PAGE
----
NEW YORK (Reuters) - SigFig, a San Francisco-based startup that provides wealth management technology to financial companies, has raised $50 million from investors, it said on Tuesday.
The fundraising round was led by investment firm General Atlantic, with participation from existing investors including UBS Group AG, Eaton Vance Corp and Bain Capital Ventures.
SigFig will use the funding to invest in developing new technology and expanding the type of services it offers clients including large banks such as UBS, Wells Fargo and Citizens Bank, it said.
Founded in 2007, the company sells software to established large financial institutions to enable them to offer new digital service such as automated wealth management, known as robo-advice. SigFig also provides robo-advice directly to consumers.
It also provides technology to enable human financial advisors to enhance their services.
“We have seen a remarkable uptick in banks wanting to partner with fintech companies,” Mike Sha, CEO and co-founder of SigFig, said in an interview.
Sha said the company could also offer products to help bank branch employees provide advice to clients.
SigFig’s investment round comes as traditional wealth managers and banks seek to improve their online and digital offerings in the face of changing customer demands and more competition from tech-savvy startups.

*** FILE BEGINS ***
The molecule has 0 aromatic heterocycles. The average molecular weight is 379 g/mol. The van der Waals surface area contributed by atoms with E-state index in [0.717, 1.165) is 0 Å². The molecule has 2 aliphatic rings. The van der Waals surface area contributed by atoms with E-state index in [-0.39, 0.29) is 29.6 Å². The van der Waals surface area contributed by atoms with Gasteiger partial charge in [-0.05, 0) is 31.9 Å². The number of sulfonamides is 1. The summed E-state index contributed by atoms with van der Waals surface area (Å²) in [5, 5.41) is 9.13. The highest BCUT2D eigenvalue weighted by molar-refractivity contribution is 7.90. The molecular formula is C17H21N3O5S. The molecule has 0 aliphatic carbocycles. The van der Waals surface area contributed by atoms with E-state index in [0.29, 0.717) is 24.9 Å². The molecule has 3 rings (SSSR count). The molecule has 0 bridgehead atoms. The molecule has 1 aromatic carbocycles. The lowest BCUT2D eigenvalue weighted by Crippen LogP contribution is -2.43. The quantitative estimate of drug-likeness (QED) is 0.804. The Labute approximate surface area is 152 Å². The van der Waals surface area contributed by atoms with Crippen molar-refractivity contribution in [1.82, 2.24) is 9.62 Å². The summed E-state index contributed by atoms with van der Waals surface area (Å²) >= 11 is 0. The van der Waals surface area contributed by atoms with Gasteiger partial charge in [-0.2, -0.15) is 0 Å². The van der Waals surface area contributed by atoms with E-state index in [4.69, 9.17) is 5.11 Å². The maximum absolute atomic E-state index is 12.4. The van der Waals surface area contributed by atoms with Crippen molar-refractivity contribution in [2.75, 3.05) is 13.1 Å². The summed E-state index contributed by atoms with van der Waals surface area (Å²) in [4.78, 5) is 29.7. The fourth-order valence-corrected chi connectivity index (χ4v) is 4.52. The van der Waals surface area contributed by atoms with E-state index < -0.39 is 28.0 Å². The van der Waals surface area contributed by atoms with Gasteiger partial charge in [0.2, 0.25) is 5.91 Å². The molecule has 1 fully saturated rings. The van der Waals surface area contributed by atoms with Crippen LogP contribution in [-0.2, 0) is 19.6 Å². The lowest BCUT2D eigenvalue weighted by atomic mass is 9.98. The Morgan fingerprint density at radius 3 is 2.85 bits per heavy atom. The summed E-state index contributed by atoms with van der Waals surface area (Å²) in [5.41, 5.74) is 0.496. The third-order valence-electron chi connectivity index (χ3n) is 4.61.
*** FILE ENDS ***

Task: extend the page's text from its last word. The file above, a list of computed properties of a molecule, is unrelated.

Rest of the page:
In November, Wells Fargo launched a robo-advice service developed with technology from SigFig, while Citizens Bank partnered with the startup in late 2016 to help manage portfolios of middle-income people saving for retirement.
“The market for digitally-native investment advisors continues to grow due to increasing customer demand for accessible and affordable financial advice,” Paul Stamas, managing director at General Atlantic, who will join the company’s board of directors, said in a statement.
SigFig had last raised $40 million in a round led by Eaton Vance in 2016.
The round announced on Tuesday was not much larger because SigFig was a “very capital efficient” business and does not need to spend lots of money on marketing, Sha said. He added that the company was not profitable yet “by choice”, because it was reinvesting in growing the business.
Other investors in the round included DCM Ventures, New York Life, Nyca Partners and Union Square Ventures.
Reporting by Anna Irrera; Editing by David Gregorio